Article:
This was the first year that, as we honoured our parents on Mother’s and Father’s Day, I did not have a living parent to call so I could express my love and respect. My father, Ralph Wells (pictured), passed away on Good Friday at 90 years of age. Through the Lord’s sovereignty, I had the privilege of being present with my dad as he breathed his last breath and went to be with his heavenly Father. My mother, Ruth Wells, had previously gone to be with the Lord in 2016.
I have spoken in locations as diverse as Brazil, Oregon, Kuwait, Italy, Malaysia, and across Canada, where I have encouraged those mature in faith to live out the scriptural call to be spiritual parents for those younger in age and/or faith. Drawing from 1 Thessalonians, where Paul describes his and his apostolic team’s influence and care “as a … mother” and “as a father,” I reiterate the cry for “spiritual parents” that we hear from the youth of the global church.
First Thessalonians 2:10-12 states, “You are witnesses, and so is God, of how holy, righteous and blameless we were among you who believed. For you know that we dealt with each of you as a father deals with his own children, encouraging, comforting and urging you to live lives worthy of God, who calls you into his kingdom and glory.”
I then highlight the qualities that Paul describes as those we expect fathers to provide—integrity, holiness, righteousness and blamelessness among them. Instilling purpose, they inspire the believers through encouragement, comfort, and urging them to “live lives worthy of God.”
Globally, I have honoured my father for being a consistent example of these qualities of integrity and instilling purpose. Children look to their parents—and, to some degree, especially their fathers—to provide a stability that comes by living with integrity. The ability to trust and to live out a life of integrity are greatly enhanced by growing up with parental influences that model consistent character in speech and action.
I have gratefully spoken of my father’s integrity that was evidenced by not once hearing him make a promise that he did not keep. In the early 1970s, our pastor needed someone to assume responsibility as treasurer for the church our family attended. As the budget grew from tens of thousands, to hundreds of thousands, to millions of dollars, my dad served faithfully and sacrificially, while also raising funds for the kids clubs and later, benevolence ministries. He did this for years by doing recycling runs and picking up papers and bottles. His last run was weeks before he passed away. His cluttered in-home office bears record of decades of keeping his word to his pastor and his Lord.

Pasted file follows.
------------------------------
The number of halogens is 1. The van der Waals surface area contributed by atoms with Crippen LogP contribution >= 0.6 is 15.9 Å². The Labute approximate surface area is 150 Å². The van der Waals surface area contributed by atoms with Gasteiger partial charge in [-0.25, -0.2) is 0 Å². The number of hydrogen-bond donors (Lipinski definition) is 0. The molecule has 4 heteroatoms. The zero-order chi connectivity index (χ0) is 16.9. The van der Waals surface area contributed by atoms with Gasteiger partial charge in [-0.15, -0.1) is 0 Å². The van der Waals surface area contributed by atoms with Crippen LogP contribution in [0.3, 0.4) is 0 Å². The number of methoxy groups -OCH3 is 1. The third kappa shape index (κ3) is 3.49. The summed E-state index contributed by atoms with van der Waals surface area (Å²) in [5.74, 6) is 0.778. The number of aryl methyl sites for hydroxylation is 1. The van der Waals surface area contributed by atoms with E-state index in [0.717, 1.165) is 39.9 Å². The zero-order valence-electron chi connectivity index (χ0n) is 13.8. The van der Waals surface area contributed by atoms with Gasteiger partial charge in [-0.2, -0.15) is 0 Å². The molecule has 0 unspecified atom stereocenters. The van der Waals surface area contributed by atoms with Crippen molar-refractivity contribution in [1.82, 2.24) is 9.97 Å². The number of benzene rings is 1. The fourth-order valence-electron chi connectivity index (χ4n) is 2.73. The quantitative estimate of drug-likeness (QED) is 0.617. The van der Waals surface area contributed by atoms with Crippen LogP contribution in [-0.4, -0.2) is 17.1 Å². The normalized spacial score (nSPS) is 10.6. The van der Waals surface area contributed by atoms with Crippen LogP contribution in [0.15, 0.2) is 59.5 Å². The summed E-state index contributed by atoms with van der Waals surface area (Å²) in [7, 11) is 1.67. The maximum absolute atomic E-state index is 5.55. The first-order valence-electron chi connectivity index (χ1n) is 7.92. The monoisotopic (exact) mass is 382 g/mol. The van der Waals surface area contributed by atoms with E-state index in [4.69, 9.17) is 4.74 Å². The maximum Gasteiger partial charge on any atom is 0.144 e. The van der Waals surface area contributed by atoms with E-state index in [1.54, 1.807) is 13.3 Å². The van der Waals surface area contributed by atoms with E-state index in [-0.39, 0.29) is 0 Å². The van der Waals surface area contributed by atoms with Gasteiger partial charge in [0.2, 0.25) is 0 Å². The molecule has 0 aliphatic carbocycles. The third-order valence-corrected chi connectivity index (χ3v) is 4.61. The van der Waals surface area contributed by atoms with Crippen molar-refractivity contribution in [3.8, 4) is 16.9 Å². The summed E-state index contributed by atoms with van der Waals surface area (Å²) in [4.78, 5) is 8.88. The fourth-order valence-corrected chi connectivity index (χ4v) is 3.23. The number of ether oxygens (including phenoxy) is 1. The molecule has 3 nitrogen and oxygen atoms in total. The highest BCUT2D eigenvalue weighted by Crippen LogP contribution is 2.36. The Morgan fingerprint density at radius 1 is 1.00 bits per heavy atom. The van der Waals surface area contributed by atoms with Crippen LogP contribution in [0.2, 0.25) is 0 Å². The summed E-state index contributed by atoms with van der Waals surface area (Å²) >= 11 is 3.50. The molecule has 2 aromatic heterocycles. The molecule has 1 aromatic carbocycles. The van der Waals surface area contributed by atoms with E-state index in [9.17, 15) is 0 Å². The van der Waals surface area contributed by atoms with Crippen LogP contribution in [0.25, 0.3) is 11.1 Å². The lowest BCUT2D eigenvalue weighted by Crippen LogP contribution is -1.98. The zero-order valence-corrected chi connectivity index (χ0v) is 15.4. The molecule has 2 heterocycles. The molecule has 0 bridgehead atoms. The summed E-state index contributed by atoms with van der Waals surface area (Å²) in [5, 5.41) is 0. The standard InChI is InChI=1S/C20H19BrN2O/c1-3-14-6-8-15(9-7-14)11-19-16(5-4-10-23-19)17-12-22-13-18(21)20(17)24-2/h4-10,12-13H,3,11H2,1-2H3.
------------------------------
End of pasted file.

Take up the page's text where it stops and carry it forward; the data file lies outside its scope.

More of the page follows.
Outdoor hockey was a “religion” when I grew up in Edmonton. Tears flowed if games were cancelled when it reached -10 F or colder. Borden Park was a regular site for the exploits of the Balwin peewee team. My father did not come to watch his son play second-line left wing because I was destined for the NHL. He came, cleaned the ice, and stood in the cold because I was his son.
Etched in my memory is one of those games. I finally got on the ice, and the puck came to me along the left-wing boards. Down the ice I headed, looking to make a dazzling Dave Keon-style play. Suddenly I heard my father’s voice: “Go, David, go! Go, son, go!” While I cannot remember how the play ended, that moment and that voice have stuck with me all my life. My father has encouraged me since I was a youth to pursue the Lord’s call on my life. With the simplicity and genuineness of a man raised during the Great Depression and World War II, he has expressed his pride in me, my family, and the calling I have had to serve the Lord and His church. This magazine was ordered until he died and was read consistently, starting with the article his oldest son wrote.
“Go, David, go!” My dad died having fulfilled the responsibility of encouraging his children to “live lives worthy of God”—not as a perfect man, but as one who spiritually parented us to become all that Jesus called us to be. I honour him now and will continue to do so until we rendezvous once again in God’s eternal kingdom.
Heavenly Father, thank you for the Ralphs you have placed in our lives. There is a generation of younger women and men, children and youth, and newer believers who are longing for spiritual fathers and mothers to open their hearts and lives to them. To model lives of integrity and faith which inspire them to become all that Jesus calls them to be. Lord, we make a renewed commitment to be the spiritual mothers and fathers of the faith that You call us to be. For Your glory. Amen.
This article was written by David Wells, the general superintendent of The Pentecostal Assemblies of Canada. This article appeared in the Summer 2021 issue of testimony/Enrich, a quarterly publication of The Pentecostal Assemblies of Canada. © 2021 The Pentecostal Assemblies of Canada. Visit www.testimonyenrich.ca.